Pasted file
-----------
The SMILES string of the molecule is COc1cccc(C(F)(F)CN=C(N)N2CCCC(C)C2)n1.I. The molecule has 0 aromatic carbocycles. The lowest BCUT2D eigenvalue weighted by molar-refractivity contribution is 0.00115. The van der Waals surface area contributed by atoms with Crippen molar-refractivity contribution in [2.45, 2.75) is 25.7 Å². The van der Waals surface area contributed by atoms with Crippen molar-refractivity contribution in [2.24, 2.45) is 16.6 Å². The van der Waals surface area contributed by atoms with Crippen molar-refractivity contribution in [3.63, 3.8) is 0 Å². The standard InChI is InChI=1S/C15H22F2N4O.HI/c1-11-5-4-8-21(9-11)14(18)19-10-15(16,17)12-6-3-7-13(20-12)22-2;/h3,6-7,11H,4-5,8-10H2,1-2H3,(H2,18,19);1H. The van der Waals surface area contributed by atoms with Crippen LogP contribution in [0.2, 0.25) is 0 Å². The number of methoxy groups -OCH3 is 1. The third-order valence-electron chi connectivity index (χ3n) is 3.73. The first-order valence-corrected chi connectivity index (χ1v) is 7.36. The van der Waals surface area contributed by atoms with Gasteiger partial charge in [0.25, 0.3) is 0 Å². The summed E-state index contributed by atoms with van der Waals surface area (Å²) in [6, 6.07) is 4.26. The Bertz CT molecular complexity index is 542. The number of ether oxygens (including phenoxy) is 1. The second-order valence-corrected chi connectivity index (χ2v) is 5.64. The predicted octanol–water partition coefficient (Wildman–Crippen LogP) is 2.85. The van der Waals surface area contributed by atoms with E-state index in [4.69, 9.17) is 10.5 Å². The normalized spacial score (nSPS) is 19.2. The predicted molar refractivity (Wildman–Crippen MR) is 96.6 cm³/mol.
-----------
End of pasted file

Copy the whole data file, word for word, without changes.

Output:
The SMILES string of the molecule is COc1cccc(C(F)(F)CN=C(N)N2CCCC(C)C2)n1.I. The molecule has 0 aromatic carbocycles. The lowest BCUT2D eigenvalue weighted by molar-refractivity contribution is 0.00115. The van der Waals surface area contributed by atoms with Crippen molar-refractivity contribution in [2.45, 2.75) is 25.7 Å². The van der Waals surface area contributed by atoms with Crippen molar-refractivity contribution in [2.24, 2.45) is 16.6 Å². The van der Waals surface area contributed by atoms with Crippen molar-refractivity contribution in [3.63, 3.8) is 0 Å². The standard InChI is InChI=1S/C15H22F2N4O.HI/c1-11-5-4-8-21(9-11)14(18)19-10-15(16,17)12-6-3-7-13(20-12)22-2;/h3,6-7,11H,4-5,8-10H2,1-2H3,(H2,18,19);1H. The van der Waals surface area contributed by atoms with Crippen LogP contribution in [0.2, 0.25) is 0 Å². The number of methoxy groups -OCH3 is 1. The third-order valence-electron chi connectivity index (χ3n) is 3.73. The first-order valence-corrected chi connectivity index (χ1v) is 7.36. The van der Waals surface area contributed by atoms with Gasteiger partial charge in [0.25, 0.3) is 0 Å². The summed E-state index contributed by atoms with van der Waals surface area (Å²) in [6, 6.07) is 4.26. The Bertz CT molecular complexity index is 542. The number of ether oxygens (including phenoxy) is 1. The second-order valence-corrected chi connectivity index (χ2v) is 5.64. The predicted octanol–water partition coefficient (Wildman–Crippen LogP) is 2.85. The van der Waals surface area contributed by atoms with E-state index in [4.69, 9.17) is 10.5 Å². The normalized spacial score (nSPS) is 19.2. The predicted molar refractivity (Wildman–Crippen MR) is 96.6 cm³/mol.